Can Games Capture Big Ad Bucks?
OCT. 5, 2011 • DFC Intelligence recently released its first in a series of reports: on advertising and video games. Unlike other media with similar usage patterns, for various reasons, the video game industry has never been heavily supported by advertising. This is expected to gradually change over time and thus DFC has started to look closely at how games are likely to work as vehicles for advertising.
The video game industry generated over $67 billion in consumer spending in 2011 and DFC forecasts that figure to grow to over $81 billion by 2016. As more and more consumers spend more and more of their leisure time playing games, video games become an important business not just for publishers and retailers but also for advertisers. The numbers are staggering. Globally it is estimated well over half a billion people play some form of video game, regardless of platform. A popular Facebook game like Zynga’s CityVille can attract over 100 million users in a month. Popular PC games like the Call of Duty titles and World of Warcraft have been among the highest revenue generating products ever.
It is also clear that video games have evolved beyond the adoration of adolescent males into a mainstream entertainment medium that reaches every segment of the population. Despite this, advertisers continue to under utilize video games as an advertising vehicle.
As advertisers began to increase their spend in 2010, video game advertising revenues increased nearly 24%. In 2010, advertisers spent over $1 billion using video games to advertise their products and service in North America. This includes in-game advertising (where an ad is embedded in the actual game), around-game advertising (e.g., traditional display or digital video units shown in conjunction with a game), and advergames. By 2014, DFC Intelligence expects advertising in and around video games in North America to nearly double to over $2 billion with steady growth going forward. On a global basis, advertising in video games is expected to reach $7.2 billion by 2016, up from only $3.1 billion in 2010.
Nevertheless, it is clear that as an advertising medium, video games are underutilized. The amount of advertising revenue flowing into video games pales compared to other media when compared on the amount of leisure time games account for. Much of this was due to the static nature of video games where the game is developed over years and released on a unchangeable physical medium such as a CD. This was not conducive to delivering an advertising message.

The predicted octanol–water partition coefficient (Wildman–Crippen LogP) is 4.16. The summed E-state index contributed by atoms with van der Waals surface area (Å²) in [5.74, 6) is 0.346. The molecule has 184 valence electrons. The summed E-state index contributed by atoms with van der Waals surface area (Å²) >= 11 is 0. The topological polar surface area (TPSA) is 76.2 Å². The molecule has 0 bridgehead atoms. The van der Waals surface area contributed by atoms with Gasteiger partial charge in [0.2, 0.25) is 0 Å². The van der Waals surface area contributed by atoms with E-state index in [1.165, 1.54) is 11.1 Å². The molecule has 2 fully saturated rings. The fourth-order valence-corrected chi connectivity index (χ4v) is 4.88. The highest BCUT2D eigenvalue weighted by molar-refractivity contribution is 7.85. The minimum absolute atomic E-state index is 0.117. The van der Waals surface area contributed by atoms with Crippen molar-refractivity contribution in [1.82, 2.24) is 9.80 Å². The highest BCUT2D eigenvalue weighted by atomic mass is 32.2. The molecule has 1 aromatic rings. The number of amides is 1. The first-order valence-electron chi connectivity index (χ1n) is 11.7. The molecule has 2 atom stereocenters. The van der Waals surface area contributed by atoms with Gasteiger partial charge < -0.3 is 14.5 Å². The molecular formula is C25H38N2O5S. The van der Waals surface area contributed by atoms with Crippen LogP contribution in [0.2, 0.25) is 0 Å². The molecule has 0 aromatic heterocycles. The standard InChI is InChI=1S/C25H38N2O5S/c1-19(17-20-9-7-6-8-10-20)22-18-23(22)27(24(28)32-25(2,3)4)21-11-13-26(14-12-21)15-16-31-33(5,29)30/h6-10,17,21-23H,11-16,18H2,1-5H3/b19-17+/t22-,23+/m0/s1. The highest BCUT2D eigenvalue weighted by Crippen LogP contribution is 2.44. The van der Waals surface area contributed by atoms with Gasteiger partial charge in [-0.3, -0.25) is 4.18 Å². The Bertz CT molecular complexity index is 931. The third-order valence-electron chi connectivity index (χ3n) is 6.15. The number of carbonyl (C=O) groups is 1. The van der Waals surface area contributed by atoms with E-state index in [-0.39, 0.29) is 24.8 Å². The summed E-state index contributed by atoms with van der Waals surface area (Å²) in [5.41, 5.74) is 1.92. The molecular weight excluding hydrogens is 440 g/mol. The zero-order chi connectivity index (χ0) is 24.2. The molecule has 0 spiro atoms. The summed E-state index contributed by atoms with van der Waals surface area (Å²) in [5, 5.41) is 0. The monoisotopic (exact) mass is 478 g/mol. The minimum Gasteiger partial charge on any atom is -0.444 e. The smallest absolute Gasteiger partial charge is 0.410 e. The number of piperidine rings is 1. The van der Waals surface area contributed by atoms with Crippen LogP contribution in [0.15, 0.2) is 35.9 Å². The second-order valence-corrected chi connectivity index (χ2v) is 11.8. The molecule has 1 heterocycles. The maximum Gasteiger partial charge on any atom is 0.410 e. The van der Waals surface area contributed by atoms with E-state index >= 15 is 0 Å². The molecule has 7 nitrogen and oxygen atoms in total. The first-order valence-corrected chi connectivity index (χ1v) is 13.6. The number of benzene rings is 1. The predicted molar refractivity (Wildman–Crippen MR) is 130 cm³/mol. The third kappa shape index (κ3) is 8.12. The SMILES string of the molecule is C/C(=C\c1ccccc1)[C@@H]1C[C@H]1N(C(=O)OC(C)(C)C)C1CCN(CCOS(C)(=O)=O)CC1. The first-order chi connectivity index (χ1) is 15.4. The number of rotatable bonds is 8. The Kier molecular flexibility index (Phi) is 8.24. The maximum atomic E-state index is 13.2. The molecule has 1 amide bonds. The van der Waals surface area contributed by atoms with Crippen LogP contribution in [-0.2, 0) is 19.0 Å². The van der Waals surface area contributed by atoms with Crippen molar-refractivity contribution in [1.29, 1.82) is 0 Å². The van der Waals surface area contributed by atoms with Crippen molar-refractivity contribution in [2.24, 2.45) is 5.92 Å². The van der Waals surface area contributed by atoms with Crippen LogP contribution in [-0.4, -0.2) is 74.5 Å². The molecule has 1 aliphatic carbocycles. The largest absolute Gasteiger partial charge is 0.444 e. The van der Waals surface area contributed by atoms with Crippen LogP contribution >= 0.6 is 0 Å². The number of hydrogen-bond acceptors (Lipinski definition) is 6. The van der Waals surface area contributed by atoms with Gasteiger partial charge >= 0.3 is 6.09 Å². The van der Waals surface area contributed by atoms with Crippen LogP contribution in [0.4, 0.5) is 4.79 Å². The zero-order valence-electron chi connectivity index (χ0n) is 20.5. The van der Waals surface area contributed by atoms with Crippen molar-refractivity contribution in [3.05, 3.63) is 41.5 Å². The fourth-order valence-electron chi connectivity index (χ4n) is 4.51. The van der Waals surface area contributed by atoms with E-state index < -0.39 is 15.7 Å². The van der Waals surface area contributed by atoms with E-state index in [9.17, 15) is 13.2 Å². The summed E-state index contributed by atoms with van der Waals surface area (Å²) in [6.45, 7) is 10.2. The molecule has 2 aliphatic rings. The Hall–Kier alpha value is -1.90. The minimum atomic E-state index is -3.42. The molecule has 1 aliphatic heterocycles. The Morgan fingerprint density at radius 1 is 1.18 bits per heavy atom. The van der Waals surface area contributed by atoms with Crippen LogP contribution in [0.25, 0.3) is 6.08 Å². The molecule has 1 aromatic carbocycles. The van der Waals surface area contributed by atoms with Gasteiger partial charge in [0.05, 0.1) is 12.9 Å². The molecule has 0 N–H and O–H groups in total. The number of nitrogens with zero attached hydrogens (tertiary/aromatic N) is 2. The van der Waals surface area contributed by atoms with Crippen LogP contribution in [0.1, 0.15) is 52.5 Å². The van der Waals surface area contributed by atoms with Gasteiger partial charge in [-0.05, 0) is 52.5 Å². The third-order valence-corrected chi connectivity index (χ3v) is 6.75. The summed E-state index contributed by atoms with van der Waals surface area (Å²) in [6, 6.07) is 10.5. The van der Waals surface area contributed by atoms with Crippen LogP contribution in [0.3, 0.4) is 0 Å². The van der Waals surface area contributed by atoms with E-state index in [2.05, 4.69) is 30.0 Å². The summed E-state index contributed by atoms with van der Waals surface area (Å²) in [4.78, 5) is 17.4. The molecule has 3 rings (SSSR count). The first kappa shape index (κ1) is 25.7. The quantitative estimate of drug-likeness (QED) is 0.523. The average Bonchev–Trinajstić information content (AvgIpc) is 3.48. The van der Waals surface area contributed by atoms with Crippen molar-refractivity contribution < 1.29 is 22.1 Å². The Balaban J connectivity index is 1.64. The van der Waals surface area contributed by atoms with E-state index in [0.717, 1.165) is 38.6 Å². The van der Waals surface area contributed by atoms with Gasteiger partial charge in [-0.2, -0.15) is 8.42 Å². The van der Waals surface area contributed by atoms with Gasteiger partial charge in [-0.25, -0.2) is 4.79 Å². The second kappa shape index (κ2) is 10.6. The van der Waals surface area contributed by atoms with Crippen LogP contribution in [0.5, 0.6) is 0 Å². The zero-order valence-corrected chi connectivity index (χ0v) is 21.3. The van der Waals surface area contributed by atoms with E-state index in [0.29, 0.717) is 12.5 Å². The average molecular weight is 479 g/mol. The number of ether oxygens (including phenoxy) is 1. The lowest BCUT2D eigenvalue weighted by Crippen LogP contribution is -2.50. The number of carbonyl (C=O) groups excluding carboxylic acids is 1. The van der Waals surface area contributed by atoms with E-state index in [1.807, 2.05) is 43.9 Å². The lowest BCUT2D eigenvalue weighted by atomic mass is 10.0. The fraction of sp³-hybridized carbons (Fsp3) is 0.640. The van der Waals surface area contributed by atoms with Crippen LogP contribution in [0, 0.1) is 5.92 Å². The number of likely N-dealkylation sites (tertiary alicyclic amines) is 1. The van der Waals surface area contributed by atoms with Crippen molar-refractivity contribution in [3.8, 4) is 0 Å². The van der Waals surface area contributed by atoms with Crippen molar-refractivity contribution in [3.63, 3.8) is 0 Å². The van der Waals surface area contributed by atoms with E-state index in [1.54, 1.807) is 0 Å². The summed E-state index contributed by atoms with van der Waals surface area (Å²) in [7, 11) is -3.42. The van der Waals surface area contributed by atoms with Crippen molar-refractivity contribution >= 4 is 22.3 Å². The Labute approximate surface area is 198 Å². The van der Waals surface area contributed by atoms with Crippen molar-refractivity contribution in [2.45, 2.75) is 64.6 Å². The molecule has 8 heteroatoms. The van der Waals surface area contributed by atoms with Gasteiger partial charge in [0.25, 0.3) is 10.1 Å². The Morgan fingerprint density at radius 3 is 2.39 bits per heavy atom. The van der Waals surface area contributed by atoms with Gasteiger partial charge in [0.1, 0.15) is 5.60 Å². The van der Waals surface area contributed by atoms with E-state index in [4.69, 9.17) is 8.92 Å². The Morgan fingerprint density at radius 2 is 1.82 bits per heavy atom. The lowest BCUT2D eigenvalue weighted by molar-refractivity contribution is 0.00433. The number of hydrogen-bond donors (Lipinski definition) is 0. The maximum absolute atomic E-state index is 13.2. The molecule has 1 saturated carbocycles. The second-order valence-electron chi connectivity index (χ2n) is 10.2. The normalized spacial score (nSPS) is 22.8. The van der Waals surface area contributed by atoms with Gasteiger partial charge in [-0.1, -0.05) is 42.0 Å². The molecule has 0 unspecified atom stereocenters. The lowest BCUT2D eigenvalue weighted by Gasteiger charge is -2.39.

This is rapidly changing as games go online and become a dynamic medium. It is now possible to place advertising around games and change that advertising on a regular basis. The biggest growth area is delivering advertising around games, not simply placing a static brand message inside a game. Another big growth area is advergames, or games specifically created to deliver an advertising message.
The key factors driving growth in advertising in video games include:
The number of connected consoles continues to grow. Connectivity is a critical precursor for dynamic ad insertion into console games. Sony’s PlayStation Network now has approximately 77 million registered users while Microsoft has about 30 million Xbox Live subscribers to the PlayStation Network.
DFC Intelligence forecasts that the PC will remain the primary platform for online games, at least during the forecast period. However, the rapid increase in the number of console gamers should make these platforms the fastest growing segment of the market.
The total overall number of online gamers worldwide is expected to increase 65% from 2008 to 2016 to 592 million (Source: DFC Intelligence Online Game Market Forecasts).
Broadband is a significant driver of video game consumption. As of year-end 2010, there were 78.0 million North American broadband households. By year-end 2016, DFC Intelligence expects this to grow to 192 million. On a global basis, DFC Intelligence forecasts that the number of broadband households will reach 442 million by 2016 (Source: DFC Intelligence Online Game Market Forecasts).
Smartphone owners are more likely to use their phones to play games than non-smartphone owners are; and the market for smartphones is exploding. As of year-end 2010, there were approximately 300 million smartphone users worldwide. By year-end 2016, DFC Intelligence expects this to grow to 1.12 billion.
Casual games are piggybacking on the growth of social networks that are experiencing meteoric growth. By year-end 2011, Facebook expects to have 630 million users globally, with 25% to 30% of them residing in the United States.
Video games are becoming part of brands media mix. As a result, client churn is reduced, average spend per campaign is increasing and new brands are utilizing video games as advertising vehicles.
Video games generally offer marketers several advertising opportunities. There are five main areas to for advertising in games: 1) casual online game sites, 2) game information sites; 3) advergames and corporate sponsorship; 4) product placement in offline games and 5) in-game advertising in high-end games.
Even as more companies realize how games can be used as an effective advertising vehicle, DFC forecasts relatively slow growth in advertising for games. That means other entertainment media will still receive a larger share of advertising dollars for some time to come. In-game advertising is not proving to be a major growth area. This leaves around game advertising and advergames as the areas where DFC forecasts the most growth in the next few years. As more games are offered for free or for a very low cost they are able to attract a much larger audience than even the best-selling retail games. As this audience grows it only makes sense that smart companies will figure out how to monetize them more fully by selling advertising space.